Hanna’s Syrian-born father, Yakoub Hanna is a member of the Syriac Orthodox Church, a religious minority that traces its roots to the ancient Assyrians. His family were also targeted by the Ottomans at the same time as their Armenian neighbors. The couple found peace in Lebanon, for a short time, and started a family.

In 1985, the Hannas, then a family of five, were granted asylum by the United States of America from Lebanon, which was suffering the aftermath of a deadly war between Israel, the Palestinian Liberation Organization and Hezbollah. With few expectations they made their way to New Jersey as citizens of the Syrian Arab Republic. Michael Hanna was four years old.

A 10th grade dropout, Hanna never enjoyed school and viewed himself the troublemaker of his family, though he remained popular among his peers. “Every senior wanted to go with me to the prom,” Hanna said. His father gave him an ultimatum – do better in school or help support the family.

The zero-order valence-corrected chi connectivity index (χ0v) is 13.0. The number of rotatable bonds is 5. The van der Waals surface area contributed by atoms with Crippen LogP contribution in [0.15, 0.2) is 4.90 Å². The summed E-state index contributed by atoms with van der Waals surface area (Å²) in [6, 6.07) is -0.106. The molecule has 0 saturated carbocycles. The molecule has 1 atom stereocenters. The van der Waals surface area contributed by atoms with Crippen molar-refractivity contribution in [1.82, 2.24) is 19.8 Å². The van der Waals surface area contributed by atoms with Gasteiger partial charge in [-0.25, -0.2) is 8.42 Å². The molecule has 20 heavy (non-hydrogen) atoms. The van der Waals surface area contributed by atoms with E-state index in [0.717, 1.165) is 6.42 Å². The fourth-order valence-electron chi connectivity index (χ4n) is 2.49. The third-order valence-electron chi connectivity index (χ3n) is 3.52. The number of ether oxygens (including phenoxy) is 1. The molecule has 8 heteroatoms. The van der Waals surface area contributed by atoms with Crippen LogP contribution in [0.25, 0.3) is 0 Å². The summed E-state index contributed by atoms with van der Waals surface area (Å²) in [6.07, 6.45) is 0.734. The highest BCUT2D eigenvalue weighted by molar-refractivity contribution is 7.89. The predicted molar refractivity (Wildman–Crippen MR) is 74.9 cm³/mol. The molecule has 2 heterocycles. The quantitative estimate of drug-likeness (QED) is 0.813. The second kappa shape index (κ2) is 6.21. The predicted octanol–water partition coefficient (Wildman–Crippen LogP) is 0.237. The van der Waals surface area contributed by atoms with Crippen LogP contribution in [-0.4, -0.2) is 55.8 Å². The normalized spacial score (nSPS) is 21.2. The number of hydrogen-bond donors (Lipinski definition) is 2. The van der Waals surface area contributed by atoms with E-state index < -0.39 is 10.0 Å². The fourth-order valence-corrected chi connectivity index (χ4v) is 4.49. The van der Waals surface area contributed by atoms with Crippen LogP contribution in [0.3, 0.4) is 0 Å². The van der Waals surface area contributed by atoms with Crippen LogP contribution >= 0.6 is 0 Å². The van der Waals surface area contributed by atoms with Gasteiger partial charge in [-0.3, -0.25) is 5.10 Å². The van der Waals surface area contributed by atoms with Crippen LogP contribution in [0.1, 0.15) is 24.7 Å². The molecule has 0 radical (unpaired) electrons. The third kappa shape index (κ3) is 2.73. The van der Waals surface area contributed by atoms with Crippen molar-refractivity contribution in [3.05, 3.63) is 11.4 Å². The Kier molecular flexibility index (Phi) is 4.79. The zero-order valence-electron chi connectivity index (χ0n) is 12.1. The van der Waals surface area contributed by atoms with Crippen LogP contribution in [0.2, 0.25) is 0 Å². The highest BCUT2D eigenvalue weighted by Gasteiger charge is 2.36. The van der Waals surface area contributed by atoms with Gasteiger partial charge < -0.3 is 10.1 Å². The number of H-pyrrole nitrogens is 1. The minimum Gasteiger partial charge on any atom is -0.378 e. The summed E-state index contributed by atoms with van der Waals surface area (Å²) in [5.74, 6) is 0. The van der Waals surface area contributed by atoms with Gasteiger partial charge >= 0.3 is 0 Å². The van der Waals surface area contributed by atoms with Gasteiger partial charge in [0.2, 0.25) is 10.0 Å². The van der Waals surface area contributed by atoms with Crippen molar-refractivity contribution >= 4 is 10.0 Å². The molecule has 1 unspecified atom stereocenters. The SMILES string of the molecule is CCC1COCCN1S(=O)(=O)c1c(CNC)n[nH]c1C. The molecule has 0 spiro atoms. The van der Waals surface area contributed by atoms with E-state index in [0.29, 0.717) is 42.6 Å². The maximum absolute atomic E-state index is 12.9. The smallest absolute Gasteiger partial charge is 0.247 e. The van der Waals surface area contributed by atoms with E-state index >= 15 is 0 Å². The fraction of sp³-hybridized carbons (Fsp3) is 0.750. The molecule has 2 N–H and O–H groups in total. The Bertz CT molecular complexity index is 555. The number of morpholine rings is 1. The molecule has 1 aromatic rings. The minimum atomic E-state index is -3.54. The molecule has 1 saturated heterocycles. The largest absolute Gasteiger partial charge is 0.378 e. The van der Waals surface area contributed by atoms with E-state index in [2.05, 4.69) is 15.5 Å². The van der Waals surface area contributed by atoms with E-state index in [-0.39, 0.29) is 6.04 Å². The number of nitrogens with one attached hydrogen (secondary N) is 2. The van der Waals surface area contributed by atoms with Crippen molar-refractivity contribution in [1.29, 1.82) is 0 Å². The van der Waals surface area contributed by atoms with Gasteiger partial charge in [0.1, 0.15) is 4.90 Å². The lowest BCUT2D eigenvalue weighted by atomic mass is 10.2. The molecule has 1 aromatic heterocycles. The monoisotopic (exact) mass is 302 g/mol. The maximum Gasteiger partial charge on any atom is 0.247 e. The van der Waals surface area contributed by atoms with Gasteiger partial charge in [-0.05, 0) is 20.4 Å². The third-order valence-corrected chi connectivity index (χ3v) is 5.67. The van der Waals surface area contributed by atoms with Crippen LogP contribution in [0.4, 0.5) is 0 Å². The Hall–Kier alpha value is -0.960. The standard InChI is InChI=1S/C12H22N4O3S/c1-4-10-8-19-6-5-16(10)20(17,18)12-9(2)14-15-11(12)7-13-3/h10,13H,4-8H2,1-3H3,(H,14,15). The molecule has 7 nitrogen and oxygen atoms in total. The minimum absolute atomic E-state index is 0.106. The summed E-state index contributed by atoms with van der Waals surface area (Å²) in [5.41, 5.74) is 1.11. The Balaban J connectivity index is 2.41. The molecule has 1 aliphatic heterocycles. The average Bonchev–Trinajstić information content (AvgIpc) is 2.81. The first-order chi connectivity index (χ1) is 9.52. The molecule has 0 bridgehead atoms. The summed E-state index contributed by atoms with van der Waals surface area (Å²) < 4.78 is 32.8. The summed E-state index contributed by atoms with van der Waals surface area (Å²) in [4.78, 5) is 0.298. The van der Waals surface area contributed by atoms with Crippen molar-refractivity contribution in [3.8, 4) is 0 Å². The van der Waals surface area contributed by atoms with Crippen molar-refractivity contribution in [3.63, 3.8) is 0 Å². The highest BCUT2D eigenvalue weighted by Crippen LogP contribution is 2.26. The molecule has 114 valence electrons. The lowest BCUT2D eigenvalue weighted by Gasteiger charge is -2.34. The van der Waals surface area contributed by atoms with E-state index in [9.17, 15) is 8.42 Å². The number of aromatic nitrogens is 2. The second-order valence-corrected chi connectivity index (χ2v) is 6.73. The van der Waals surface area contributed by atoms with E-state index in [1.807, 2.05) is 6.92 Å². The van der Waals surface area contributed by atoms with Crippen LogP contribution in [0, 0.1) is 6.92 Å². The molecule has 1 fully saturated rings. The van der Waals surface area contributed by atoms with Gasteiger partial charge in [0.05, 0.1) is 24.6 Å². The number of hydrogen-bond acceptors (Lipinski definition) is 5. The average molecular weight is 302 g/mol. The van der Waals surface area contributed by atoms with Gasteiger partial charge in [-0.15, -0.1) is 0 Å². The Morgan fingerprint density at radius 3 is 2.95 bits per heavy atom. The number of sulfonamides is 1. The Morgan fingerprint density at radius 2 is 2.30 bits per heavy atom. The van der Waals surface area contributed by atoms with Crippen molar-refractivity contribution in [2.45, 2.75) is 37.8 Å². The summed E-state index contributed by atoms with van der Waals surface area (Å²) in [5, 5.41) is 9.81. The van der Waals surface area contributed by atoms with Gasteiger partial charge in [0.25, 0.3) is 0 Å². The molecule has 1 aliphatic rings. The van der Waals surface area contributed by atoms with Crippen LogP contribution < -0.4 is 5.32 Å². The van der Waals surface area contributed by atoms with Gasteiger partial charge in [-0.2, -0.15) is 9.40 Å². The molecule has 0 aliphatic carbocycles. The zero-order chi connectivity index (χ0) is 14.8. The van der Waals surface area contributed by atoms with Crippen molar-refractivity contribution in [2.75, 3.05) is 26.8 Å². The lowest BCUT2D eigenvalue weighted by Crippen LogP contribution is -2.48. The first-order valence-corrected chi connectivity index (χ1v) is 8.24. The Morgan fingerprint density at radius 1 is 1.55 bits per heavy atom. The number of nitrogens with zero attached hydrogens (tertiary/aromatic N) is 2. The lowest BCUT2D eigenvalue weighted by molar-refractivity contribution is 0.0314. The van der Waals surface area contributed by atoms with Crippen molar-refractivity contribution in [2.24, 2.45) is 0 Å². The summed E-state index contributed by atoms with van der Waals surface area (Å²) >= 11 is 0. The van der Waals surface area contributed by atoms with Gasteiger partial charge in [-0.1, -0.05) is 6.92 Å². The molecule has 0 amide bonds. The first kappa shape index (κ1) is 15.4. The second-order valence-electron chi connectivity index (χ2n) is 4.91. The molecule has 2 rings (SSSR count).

He worked at Boston Market, Dunkin Donuts and eventually in retail in New York City. Hanna even owned a recording studio where Busta Rhymes recorded music. Always looking for ways to make an extra buck, Michael later entered the billion-dollar counterfeit goods industry selling $3,000 Chanel bags for $100 on the street.

A billion-dollar global industry, counterfeit handbags and wallets accounted for 10 percent of all intellctual property seized by the Department of Homeland Security in 2017. Beginning in the eighties, New York City, specifically Chinatown became lined with picnic blankets under sometimes excellent knockoffs of luxury brands, including Chanel, Prada, Gucci and more. Hanna’s accessory of choice was ripped off Coach bags, which he sold on the infamous Canal Street among his unofficial colleagues in downtown Manhattan.